International Criminal Court to hear Mavi Marmara case

International Criminal Court decides to hear testimony from relatives and attorneys of Mavi Marmara victims after accepting Turkish attorneys’ appeal in Mavi Marmara case

Photo by: AA
Photo by: AA

Updated Jul 28, 2015

The Pre-Trial Chamber of International Criminal Court (ICC) has decided to hear the testimony of relatives and attorneys of the Mavi Marmara victims after Turkish attorneys appealed against the previous decision by the court’s prosecutor, Fatou Bensouda, not to pursue the case.

The Mavi Marmara was a Comoros-flagged passenger ship owned by a Turkish NGO - the Humanitarian Relief Foundation (IHH) - and was one of the six civilian ships of the Gaza Freedom Flotilla targeted by an Israeli military operation on May 31, 2010.

Israeli attack on the Gaza flotilla took place in international waters in the Mediterranean Sea. Nine Turkish citizens were killed when Israeli commandos board the Mavi Marmara in a bungled raid, and a 10th activist later died from heavy wounds.

The flotilla was set up by an international coalition called the Free Gaza Movement, which included the Turkish Foundation for Human Rights and Freedoms and the IHH. Its aim was announced to break Israel’s naval blockade of the Gaza Strip, which was strengthened in 2007 when Hamas took over Gaza.

The maritime raid drew widespread condemnation internationally, and damaged Israel-Turkey relations. The governing Justice and Development Party (AK Party) demanded an official apology and compensation for the relatives of the Mavi Marmara victims.

IHH attorneys made an application to  the ICC following the incident and demanded the court prosecute Israel’s raid on the Mavi Marmara and the Gaza flotilla, and the country’s subsequent actions.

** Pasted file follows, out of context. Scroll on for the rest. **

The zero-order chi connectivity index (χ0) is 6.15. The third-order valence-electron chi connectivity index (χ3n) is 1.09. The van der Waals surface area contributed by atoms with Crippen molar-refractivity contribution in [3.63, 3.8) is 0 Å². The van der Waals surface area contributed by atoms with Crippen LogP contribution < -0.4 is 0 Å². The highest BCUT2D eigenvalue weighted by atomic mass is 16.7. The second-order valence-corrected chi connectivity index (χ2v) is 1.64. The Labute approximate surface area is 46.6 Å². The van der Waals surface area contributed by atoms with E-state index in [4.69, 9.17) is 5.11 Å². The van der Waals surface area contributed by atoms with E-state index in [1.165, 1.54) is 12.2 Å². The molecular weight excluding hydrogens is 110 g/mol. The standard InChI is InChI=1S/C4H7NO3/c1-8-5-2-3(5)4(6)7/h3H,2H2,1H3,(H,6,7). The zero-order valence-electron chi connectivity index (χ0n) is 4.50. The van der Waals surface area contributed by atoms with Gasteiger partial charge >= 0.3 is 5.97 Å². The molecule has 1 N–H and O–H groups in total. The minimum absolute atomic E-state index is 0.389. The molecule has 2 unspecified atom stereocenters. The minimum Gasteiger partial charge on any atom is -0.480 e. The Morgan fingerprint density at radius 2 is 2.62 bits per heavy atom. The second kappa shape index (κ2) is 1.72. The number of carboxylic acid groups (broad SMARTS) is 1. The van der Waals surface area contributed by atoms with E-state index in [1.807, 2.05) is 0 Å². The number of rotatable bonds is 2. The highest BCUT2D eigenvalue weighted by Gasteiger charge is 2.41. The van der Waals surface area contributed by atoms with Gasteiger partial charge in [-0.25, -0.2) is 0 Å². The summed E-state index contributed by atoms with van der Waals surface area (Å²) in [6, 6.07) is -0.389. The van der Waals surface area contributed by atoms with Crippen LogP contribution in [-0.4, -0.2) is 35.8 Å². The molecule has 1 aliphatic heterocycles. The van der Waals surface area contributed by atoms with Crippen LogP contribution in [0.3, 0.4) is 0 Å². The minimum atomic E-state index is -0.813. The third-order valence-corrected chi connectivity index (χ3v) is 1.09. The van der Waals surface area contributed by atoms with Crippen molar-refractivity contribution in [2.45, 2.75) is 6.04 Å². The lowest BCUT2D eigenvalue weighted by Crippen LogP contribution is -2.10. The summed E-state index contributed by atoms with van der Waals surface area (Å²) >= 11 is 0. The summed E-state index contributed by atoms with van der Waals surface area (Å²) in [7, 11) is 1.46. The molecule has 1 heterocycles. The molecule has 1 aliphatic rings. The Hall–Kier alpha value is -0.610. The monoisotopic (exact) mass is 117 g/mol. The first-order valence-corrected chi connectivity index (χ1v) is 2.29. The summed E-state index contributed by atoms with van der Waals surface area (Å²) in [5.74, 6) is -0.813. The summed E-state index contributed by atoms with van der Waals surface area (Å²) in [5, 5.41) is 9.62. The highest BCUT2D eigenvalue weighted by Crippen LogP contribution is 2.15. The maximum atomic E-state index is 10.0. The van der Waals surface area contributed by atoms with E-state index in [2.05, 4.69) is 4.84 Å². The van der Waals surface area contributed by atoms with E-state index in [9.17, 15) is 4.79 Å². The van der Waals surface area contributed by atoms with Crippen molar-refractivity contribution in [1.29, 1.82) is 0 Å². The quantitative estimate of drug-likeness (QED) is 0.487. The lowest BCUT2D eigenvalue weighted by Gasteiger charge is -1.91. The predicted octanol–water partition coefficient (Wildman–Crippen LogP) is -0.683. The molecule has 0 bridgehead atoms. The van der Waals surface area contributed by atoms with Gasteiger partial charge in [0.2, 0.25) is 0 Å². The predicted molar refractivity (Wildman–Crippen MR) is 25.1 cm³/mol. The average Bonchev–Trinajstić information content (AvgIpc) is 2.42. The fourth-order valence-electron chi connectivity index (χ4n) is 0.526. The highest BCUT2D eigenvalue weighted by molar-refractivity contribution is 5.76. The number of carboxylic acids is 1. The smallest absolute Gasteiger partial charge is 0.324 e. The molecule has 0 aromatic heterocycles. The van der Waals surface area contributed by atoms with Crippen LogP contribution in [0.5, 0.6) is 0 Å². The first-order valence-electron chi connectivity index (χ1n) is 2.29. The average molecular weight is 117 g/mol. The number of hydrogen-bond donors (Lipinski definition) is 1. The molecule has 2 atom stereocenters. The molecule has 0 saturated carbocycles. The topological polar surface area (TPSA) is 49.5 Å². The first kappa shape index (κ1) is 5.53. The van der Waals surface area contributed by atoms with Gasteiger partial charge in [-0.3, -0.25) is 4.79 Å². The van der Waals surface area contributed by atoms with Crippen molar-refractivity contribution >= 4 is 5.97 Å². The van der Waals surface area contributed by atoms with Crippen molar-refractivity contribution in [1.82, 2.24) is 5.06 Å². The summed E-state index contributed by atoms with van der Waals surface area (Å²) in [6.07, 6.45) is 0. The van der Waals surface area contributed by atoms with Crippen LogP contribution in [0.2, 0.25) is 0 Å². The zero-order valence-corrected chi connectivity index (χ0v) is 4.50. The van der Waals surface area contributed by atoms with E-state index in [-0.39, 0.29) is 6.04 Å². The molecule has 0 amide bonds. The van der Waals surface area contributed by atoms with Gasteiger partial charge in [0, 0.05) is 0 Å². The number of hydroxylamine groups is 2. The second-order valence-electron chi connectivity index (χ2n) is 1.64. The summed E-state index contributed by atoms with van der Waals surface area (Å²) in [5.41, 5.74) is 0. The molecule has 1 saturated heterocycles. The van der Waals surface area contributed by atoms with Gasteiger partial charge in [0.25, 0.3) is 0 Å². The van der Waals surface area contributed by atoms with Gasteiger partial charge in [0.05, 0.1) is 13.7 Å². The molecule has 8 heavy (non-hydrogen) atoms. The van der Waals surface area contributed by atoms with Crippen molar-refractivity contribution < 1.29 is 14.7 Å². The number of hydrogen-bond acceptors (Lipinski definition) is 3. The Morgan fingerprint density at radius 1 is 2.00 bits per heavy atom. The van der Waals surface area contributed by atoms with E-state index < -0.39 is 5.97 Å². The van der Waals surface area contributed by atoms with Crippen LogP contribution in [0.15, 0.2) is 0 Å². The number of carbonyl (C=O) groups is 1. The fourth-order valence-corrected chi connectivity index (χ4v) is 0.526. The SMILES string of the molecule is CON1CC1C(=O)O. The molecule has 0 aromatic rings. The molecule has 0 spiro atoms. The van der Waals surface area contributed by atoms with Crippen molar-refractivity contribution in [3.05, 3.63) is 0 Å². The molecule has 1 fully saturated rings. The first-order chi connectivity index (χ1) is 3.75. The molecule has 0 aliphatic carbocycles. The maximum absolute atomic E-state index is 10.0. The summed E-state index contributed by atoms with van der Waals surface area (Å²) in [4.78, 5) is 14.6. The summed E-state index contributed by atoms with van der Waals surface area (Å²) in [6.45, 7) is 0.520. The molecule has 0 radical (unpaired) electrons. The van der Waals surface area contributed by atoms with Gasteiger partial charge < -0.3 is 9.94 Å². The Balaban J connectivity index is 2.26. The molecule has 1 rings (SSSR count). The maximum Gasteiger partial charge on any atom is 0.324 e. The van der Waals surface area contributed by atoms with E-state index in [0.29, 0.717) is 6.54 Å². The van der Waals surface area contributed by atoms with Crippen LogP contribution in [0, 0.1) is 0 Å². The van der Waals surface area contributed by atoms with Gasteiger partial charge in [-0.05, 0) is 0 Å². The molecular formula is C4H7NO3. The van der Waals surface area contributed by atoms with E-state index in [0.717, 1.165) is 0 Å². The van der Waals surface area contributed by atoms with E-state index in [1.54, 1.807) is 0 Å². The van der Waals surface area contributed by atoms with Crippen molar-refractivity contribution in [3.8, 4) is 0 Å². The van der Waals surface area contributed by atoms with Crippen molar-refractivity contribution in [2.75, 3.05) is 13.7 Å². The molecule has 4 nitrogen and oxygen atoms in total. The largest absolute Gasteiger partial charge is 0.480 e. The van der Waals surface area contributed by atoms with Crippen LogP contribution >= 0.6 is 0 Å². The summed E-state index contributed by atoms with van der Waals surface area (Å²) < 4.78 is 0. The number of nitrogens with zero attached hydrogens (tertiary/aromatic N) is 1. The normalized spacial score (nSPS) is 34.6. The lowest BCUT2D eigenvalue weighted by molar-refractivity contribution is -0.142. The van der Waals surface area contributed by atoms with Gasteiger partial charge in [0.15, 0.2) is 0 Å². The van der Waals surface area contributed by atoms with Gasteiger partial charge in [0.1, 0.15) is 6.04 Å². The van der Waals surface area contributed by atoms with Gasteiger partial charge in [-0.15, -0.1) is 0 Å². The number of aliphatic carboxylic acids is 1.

Fatou Bensouda, Chief Prosecutor for the ICC, made a decision about the request in November 2014. She stated then that “the information available provides a reasonable basis to believe that war crimes under the jurisdiction of the International Criminal Court were committed on the Comorian-registered vessel, the Mavi Marmara, when Israeli Defence Forces intercepted the 'Gaza Freedom Flotilla.'"

“However, after carefully assessing all relevant considerations, I have concluded that the potential cases likely arising from an investigation into this incident would not be of ‘sufficient gravity’ to justify further action by the ICC,” she added. By her decision, she ruled to decline to further pursue the case, and rejected the Turkish attorneys’ application to the ICC.

In a new development, the Turkish lawyers said their latest application to the court representing the Comoros islands, which is a member of the ICC, has been accepted. Previously, the lawyers made the request in the name of the Mavi Marmara victims.

Turkey itself could not demand the court investigate the Mavi Marmara incident because Turkey is not a party to the ICC. Israel is not a party to the court either.  

The Pre-Chamber of the ICC will hear arguments of the relatives and attorneys of those who were injured and killed, and could open the road for the prosecution of Israeli actions during the raid by the court. 

Cihad Gokdemir, one of the Turkish attorneys, who is pursuing the case since the beginning, said the decision was “A very important development. The victims will go to the court, and testify in it,” following the new decision. He also commented that the decision represents a change in terms of the procedures of the ICC. 

There were two international probes into the incident. The first inquiry was the UN Human Rights Council Fact Finding Mission (UNHRC) report which found that Israeli actions were “disproportionate” and “betrayed an unacceptable level of brutality," and displayed “willful killing."

United Nations Secretary-General Ban Ki-moon also announced another investigation called the Palmer Report which concluded the Israeli actions against the Mavi Marmara was "excessive and unreasonable.”

The Chief Public Prosecutor’s Office of Turkey also filed charges against leading members of the Israeli Army who were implicated in planning and implementing the attack in May 2012.

The Israeli government, following a telephone conversation between Israel's Prime Minister Benjamin Netanyahu and Turkey's Prime Minister Recep Tayyip Erdogan, apologised to Turkey in March 2013. The Israelis also offered $20 million in compensation for the attack, but the two countries have not yet reached any agreement.  

Israel, following the incident, eased its blockade on the Gaza Strip.

TRTWorld and agencies